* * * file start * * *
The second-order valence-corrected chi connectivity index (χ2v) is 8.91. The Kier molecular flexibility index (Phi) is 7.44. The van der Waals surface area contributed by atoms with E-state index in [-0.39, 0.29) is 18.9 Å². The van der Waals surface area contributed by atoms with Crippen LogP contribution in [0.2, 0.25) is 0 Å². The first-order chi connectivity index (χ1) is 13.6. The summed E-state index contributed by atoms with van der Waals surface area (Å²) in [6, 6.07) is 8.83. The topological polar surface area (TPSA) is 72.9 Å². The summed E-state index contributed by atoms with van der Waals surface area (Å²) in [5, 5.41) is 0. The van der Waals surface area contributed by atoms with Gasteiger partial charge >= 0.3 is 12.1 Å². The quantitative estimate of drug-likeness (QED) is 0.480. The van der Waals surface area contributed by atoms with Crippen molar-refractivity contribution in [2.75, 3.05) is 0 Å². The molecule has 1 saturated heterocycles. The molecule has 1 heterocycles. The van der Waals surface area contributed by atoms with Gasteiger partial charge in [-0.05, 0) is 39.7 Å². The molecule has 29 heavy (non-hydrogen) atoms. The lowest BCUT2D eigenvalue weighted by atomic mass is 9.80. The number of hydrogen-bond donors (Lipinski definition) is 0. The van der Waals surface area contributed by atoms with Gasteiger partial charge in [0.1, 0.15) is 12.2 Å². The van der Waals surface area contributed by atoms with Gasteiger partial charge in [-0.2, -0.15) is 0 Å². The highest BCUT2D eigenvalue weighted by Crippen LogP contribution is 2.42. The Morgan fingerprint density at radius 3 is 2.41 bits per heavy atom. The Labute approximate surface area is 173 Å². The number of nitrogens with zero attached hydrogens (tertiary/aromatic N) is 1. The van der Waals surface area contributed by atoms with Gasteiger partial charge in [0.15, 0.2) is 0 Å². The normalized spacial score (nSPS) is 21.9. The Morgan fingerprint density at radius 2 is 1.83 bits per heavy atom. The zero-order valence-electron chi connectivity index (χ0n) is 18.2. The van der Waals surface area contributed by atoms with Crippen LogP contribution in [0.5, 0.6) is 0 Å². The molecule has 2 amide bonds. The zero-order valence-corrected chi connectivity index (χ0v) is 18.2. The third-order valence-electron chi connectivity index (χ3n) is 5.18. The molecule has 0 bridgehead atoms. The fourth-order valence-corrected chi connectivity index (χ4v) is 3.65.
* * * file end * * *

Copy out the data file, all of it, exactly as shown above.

The second-order valence-corrected chi connectivity index (χ2v) is 8.91. The Kier molecular flexibility index (Phi) is 7.44. The van der Waals surface area contributed by atoms with E-state index in [-0.39, 0.29) is 18.9 Å². The van der Waals surface area contributed by atoms with Crippen LogP contribution in [0.2, 0.25) is 0 Å². The first-order chi connectivity index (χ1) is 13.6. The summed E-state index contributed by atoms with van der Waals surface area (Å²) in [6, 6.07) is 8.83. The topological polar surface area (TPSA) is 72.9 Å². The summed E-state index contributed by atoms with van der Waals surface area (Å²) in [5, 5.41) is 0. The van der Waals surface area contributed by atoms with Gasteiger partial charge >= 0.3 is 12.1 Å². The quantitative estimate of drug-likeness (QED) is 0.480. The van der Waals surface area contributed by atoms with Crippen molar-refractivity contribution in [2.75, 3.05) is 0 Å². The molecule has 1 saturated heterocycles. The molecule has 1 heterocycles. The van der Waals surface area contributed by atoms with Gasteiger partial charge in [-0.05, 0) is 39.7 Å². The molecule has 29 heavy (non-hydrogen) atoms. The lowest BCUT2D eigenvalue weighted by atomic mass is 9.80. The number of hydrogen-bond donors (Lipinski definition) is 0. The van der Waals surface area contributed by atoms with Gasteiger partial charge in [0.1, 0.15) is 12.2 Å². The van der Waals surface area contributed by atoms with Gasteiger partial charge in [-0.2, -0.15) is 0 Å². The highest BCUT2D eigenvalue weighted by Crippen LogP contribution is 2.42. The Morgan fingerprint density at radius 3 is 2.41 bits per heavy atom. The Labute approximate surface area is 173 Å². The number of nitrogens with zero attached hydrogens (tertiary/aromatic N) is 1. The van der Waals surface area contributed by atoms with Gasteiger partial charge in [0.15, 0.2) is 0 Å². The normalized spacial score (nSPS) is 21.9. The Morgan fingerprint density at radius 2 is 1.83 bits per heavy atom. The zero-order valence-electron chi connectivity index (χ0n) is 18.2. The van der Waals surface area contributed by atoms with Crippen LogP contribution in [0.5, 0.6) is 0 Å². The molecule has 2 amide bonds. The zero-order valence-corrected chi connectivity index (χ0v) is 18.2. The third-order valence-electron chi connectivity index (χ3n) is 5.18. The molecule has 0 bridgehead atoms. The fourth-order valence-corrected chi connectivity index (χ4v) is 3.65.